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Mug, ca. 1760
Myer Myers
(American, 1723–95)
New York, New York
Lent by the Chipstone Foundation, 1963.34
PRICE TAG: £4 (about $245 today)

Mug, ca. 1760
Staffordshire, England
Lent by the Chipstone Foundation 1963.29
PRICE TAG: 2 s (about $10 today)
Coffee Pot, 1755–65
Staffordshire, England
Earthenware with gilt decoration (blackware) Lent by the Chipstone Foundation 2005.9.1
Price Tag: Limited Edition
The black and gold coffeepot, decorated to look like Japanese lacquerware, was made of slightly cheaper red clay than the “tortoise-shell” cream-colored example on the right. Both pots needed two kiln firings—one to harden the body and another to vitrify the glaze. The blackware coffeepot required another firing to adhere the intricate, hand-painted gilt decoration. This additional procedure, along with the higher cost of gold leaf decoration, limited the number of coffeepots decorated like this rare example.

Coffee Pot, ca. 1765
Staffordshire, England
Earthenware (creamware)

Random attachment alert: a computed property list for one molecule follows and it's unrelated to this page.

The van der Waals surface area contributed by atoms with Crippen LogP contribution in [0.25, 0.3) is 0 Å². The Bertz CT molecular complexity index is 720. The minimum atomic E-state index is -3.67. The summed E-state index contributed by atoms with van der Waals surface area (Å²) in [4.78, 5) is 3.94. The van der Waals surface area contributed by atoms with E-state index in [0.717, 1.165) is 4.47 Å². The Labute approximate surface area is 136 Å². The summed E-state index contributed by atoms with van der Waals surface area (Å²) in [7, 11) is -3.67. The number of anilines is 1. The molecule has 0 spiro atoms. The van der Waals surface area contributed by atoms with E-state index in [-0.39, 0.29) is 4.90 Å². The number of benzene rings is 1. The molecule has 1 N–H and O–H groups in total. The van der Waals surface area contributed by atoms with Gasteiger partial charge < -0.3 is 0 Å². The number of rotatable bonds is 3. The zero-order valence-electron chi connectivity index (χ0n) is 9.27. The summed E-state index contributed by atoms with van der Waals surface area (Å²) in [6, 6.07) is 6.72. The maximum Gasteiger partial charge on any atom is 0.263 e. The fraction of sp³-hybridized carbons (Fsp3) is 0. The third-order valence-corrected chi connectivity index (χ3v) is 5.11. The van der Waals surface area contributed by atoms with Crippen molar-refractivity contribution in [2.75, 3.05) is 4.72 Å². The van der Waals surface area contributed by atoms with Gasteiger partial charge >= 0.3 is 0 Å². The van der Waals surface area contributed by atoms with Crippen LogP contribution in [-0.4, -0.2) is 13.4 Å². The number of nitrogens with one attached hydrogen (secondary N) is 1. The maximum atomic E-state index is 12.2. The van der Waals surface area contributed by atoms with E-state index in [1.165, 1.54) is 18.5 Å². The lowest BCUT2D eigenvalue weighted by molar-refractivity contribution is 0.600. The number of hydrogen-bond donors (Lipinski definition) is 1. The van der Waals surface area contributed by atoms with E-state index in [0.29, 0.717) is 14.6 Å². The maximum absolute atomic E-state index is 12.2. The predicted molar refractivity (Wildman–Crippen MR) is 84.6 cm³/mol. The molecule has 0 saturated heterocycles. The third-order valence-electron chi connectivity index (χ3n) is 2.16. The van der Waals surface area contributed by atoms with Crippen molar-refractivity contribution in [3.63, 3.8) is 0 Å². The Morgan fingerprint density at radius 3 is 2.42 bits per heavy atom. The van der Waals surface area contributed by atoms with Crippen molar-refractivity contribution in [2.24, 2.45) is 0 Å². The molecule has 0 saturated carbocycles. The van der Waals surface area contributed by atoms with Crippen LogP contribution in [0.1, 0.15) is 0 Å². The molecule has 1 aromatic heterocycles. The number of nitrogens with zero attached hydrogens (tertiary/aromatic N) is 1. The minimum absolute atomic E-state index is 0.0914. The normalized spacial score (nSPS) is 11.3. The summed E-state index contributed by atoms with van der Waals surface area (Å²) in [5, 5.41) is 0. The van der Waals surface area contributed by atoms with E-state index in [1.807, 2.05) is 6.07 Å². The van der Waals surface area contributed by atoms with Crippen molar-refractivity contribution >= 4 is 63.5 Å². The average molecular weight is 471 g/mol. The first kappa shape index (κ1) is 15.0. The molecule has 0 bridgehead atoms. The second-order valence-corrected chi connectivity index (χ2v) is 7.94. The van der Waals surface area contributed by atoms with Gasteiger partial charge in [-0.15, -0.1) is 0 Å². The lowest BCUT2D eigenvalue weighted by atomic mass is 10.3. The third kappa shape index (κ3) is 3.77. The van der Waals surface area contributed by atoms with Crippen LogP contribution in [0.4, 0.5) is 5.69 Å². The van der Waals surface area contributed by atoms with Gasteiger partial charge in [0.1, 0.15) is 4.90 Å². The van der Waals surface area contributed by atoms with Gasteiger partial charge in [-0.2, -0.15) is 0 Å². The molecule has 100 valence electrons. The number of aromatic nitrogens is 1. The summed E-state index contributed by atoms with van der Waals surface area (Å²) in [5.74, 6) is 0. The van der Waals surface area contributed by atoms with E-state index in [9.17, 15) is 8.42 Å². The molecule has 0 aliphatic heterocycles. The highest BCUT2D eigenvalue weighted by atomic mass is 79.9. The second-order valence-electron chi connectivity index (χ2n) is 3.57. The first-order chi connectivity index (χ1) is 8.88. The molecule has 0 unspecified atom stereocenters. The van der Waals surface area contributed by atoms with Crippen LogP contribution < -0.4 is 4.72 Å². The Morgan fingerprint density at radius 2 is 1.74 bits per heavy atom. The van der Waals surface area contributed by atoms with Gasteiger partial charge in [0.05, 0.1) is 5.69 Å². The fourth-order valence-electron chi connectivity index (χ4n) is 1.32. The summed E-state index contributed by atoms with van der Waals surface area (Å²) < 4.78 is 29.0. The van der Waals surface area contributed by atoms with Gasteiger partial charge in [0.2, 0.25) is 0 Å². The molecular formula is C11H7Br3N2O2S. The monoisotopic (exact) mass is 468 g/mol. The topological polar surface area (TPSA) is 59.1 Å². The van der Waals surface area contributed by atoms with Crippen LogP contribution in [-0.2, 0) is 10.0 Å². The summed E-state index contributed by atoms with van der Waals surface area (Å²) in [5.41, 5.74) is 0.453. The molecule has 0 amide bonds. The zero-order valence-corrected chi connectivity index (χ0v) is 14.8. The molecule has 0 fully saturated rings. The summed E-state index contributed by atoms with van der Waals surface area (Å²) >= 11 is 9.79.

Lent by the Chipstone Foundation 2000.2
Price Tag: Limited Edition

Posset Pot, 1680–1700
London, England
Tin-Glazed Earthenware
Lent by the Chipstone Foundation 1992.21
PRICE TAG: 2 s 6 d (about $16.68 today)

The colorful posset pot cost 20% more than the plain white version. This extra sixpence covered the price of the three different metallic oxides used to create the blue, green and yellow spots. White tin-glaze appealed to buyers for its similarity to pure white Chinese porcelain. The plain and spotted versions sold in large numbers in London and English settlements abroad.

Posset Pot, 1650–70
London, England
Tin-Glazed Earthenware
Lent by the Chipstone Foundation 1992.20
PRICE TAG: 2 s (about $13.30 today)

Mug, ca. 1790
Possibly William Bancks
London, England
Lent by the Chipstone Foundation 1996.78
Mug, 1790–1850
Lent by a private collection
Pewter was a common, mid-range tableware in early America. It could be polished to resemble silver but cost a fraction of the price. An alloy of tin and copper, pewter was easy to cast into useful and stylish forms. However, wares made of this soft metal gradually wore out from daily wear and tear. Owners often returned their old pewter to be melted and re-cast. Copper offered another less expensive alternative to silver.